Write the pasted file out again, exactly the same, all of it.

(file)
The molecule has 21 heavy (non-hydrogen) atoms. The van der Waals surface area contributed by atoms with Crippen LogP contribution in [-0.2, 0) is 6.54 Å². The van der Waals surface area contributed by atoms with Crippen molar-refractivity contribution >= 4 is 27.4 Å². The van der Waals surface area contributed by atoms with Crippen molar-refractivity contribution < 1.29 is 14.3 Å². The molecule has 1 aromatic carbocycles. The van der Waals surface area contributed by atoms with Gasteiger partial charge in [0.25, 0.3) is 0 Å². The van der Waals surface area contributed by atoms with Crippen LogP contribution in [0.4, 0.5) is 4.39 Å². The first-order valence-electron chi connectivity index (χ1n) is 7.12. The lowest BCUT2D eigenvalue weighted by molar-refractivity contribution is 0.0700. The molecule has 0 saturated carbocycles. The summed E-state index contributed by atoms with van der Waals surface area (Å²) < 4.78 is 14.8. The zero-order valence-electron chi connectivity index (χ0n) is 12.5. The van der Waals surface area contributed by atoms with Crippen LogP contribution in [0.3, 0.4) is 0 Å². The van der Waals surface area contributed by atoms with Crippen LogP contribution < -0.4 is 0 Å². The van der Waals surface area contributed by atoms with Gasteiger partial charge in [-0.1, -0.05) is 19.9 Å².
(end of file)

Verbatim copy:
The molecule has 21 heavy (non-hydrogen) atoms. The van der Waals surface area contributed by atoms with Crippen LogP contribution in [-0.2, 0) is 6.54 Å². The van der Waals surface area contributed by atoms with Crippen molar-refractivity contribution >= 4 is 27.4 Å². The van der Waals surface area contributed by atoms with Crippen molar-refractivity contribution < 1.29 is 14.3 Å². The molecule has 1 aromatic carbocycles. The van der Waals surface area contributed by atoms with Gasteiger partial charge in [0.25, 0.3) is 0 Å². The van der Waals surface area contributed by atoms with Crippen LogP contribution in [0.4, 0.5) is 4.39 Å². The first-order valence-electron chi connectivity index (χ1n) is 7.12. The lowest BCUT2D eigenvalue weighted by molar-refractivity contribution is 0.0700. The molecule has 0 saturated carbocycles. The summed E-state index contributed by atoms with van der Waals surface area (Å²) < 4.78 is 14.8. The zero-order valence-electron chi connectivity index (χ0n) is 12.5. The van der Waals surface area contributed by atoms with Crippen LogP contribution in [0.3, 0.4) is 0 Å². The van der Waals surface area contributed by atoms with Crippen LogP contribution < -0.4 is 0 Å². The van der Waals surface area contributed by atoms with Gasteiger partial charge in [-0.1, -0.05) is 19.9 Å².